pm:tttices- that create passivity Mine Workers, the railroad
irn tin?- membership ("leave the workers. and the Amalgamated
bm!gaining ta the experts") as Clothing and Textile Workers
by. goon, "'luads. Just as the were the first such action in
capitalist. class rules as much years. They will help legitimize
tbt:ough ideofogy as by force, '0 the idea of mass direct action.
d_the labor bureaucrat. The The March 28 anti·nuclear
diffirrence- in structure. in march on Harrisburg and, of
political. traditions, in methods United Mine Workers marched on Washington to protest course. the May 3 march in
ofT bureaucratic rule. will caU Reagan's threatened cuts in Black Lung benefits. Washington were also signs
fon different forms of rank and that times are changing. What
filft- motiorr.- and involvement. But the changes needed to then of the rank and file movement?
rnake-·even' the most formally democratic union into an ef-
fective- organization can never be accomplished without IV. Rank and File Movement
substantial; rank and file participation.
I have used the. term "rank and file movement"' to

T ~ his. means that making the unions effective again

involves more than just electing new people with
gpod: ideas-: to office. It means more than having a good
denote a specific form and aspect of class struggle. To be
perfectly accurate there is not yet one rank and fiie move-
ment aware of itself as such. Rather there are many rank
Cat1Q.US; to:; ic.ep your candidates honest and on the pro- and file movements, taking many different forms.
gram:. k rl!tfUires a restrucl\lring of the unions from bot- Only one of these, Teamsters for a Democratic Union
torm. to' top. (TDU). has a defined organizational form. Another, the
Democratizing the structure; rebuilding workplace refonn movement in the Unitro SteelworkeTs. is large
organization: and returning power to the shop floor and to enough to contest for significant power at the Inuarna·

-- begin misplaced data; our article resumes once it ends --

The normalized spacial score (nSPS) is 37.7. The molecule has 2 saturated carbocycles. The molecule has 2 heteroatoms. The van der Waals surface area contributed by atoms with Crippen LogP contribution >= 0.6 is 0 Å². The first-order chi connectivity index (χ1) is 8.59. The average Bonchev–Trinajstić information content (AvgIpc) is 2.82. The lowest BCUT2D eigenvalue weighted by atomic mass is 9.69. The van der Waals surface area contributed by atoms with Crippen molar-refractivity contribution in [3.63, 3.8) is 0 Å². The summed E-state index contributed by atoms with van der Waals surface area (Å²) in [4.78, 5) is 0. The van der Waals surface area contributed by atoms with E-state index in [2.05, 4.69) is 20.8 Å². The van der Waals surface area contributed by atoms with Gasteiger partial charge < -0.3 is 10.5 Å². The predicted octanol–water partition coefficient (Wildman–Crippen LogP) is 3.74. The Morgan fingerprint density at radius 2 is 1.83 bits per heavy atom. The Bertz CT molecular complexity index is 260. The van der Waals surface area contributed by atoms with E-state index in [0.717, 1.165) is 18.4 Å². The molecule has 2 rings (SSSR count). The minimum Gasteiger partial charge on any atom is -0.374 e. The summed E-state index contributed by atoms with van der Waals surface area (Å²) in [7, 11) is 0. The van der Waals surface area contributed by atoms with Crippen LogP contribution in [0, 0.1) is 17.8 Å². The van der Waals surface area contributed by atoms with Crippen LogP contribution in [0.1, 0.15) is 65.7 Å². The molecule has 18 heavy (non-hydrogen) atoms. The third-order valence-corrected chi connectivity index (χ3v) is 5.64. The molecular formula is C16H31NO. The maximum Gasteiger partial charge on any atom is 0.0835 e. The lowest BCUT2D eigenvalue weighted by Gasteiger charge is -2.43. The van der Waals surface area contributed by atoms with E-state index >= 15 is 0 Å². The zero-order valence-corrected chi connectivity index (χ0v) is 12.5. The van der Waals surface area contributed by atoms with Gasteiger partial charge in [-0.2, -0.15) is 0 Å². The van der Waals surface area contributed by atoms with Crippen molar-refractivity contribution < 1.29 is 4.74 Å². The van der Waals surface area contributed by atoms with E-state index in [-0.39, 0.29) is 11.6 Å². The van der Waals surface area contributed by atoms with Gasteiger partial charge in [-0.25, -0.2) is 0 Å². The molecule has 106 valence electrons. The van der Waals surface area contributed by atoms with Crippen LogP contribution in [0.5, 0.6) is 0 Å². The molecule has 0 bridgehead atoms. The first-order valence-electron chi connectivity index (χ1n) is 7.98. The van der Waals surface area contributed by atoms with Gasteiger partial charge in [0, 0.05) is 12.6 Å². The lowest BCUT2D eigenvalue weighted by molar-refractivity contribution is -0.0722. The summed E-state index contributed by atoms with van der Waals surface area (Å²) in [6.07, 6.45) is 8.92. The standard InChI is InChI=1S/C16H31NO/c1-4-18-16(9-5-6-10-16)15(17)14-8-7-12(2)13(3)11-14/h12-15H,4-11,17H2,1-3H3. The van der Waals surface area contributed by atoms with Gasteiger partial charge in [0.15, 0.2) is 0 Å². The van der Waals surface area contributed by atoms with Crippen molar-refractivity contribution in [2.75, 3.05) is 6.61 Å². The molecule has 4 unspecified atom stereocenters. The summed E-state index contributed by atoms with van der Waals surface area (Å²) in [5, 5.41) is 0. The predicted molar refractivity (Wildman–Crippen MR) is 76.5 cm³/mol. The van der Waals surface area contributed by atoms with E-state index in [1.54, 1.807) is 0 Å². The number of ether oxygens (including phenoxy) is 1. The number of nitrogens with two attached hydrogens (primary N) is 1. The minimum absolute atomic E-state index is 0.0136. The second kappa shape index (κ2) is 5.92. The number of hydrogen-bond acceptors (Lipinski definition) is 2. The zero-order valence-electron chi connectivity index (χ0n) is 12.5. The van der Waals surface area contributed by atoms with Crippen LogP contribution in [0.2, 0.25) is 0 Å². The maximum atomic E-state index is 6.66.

th~'Ia-c,:al;-_building solidarity into the structure, rather than tional level though it possesses little national organization.
t~ purposeful disunity now built into most unions; And so far only one, the rank and file of the United Mine
diminatin~- the- subtle and not so subtle barriers to par· Workers. is capable of sustained strike activity and massive
tioipation,bywomen and minorities- these are some of the contract rejections on a national scale. though it has no
things" that: must be done to make the unions fighting organizational form and only a poor series of networks in
OrmunzatiODs:... It will also be necessary to rewrite and geographical1y isolated are'as.
redefine most' contracts so they become instruments for the Most of today's rank and file movements are confined to
protection:: au workers rather than proscriptions on worker the local level and to a loose network of like-minded people
activity;_ in other locals of the same union. A handful of people in
These' are-- big tasks and it is diffi~ult to imagine ac- these many and diverse movements are conscious of events
complishinw them without a more intense level of class in other unions and think of themselves as pan of a broad
stTU~tnhan:lwe have seen so far in the U.S. Hut that class movement. A significant portion of this last group are
~tTUQtp-'is;prrcj.5("ly thl' ("Ont('Xl rhat is most likely to face sOl'i;,i ists.

-14. -

Yet it is possible to see a movement in the making. To tern bargaining has c.orne undone in several major in-
say this means mOTe than lumping together disconnected dustries.
events, caUC'WBJ. or un;un elections and In'onouncing them Choked with bureaucratic structures and practices. the
similar enough to, be regcn'dsa as a movement. whBther Of UniOllj have been unwilling and unable to resj~t. The
not the participants aTe aware of themselves as a move- pressures for rank and file militants to enter the vacuum
menl, It is pOSJiblelo trac. the direction and dynamics of are enormous.
some of the majar rank. and file developments of the last
decade or so, and some recent events that point toward a
broaan movement consciou.mess. O f course, many of the problems facing workers to-
day are also at certain stages a deterrent to action.
. Unemploynient, plant closings, the apparent growth of
employer power bOlh on 'he job and in politics, all breed
T he 1970's opened with a burst of rank and file ac-
tivity. The opening months of 'he decade saw ma-
jor national wildcat strikes of Teamsters. postal"workers
caution as well as resistance. When fear will turn to anger
or frustration to action is impossible to predict. The rela-
tionship between changing conditions, consciousness, and
and coal miners. S.trike statistics in g~eral soared in the action is far too complex for this article to deal with.
laie '60's, reaching a climax in 1970. Large-scale rank and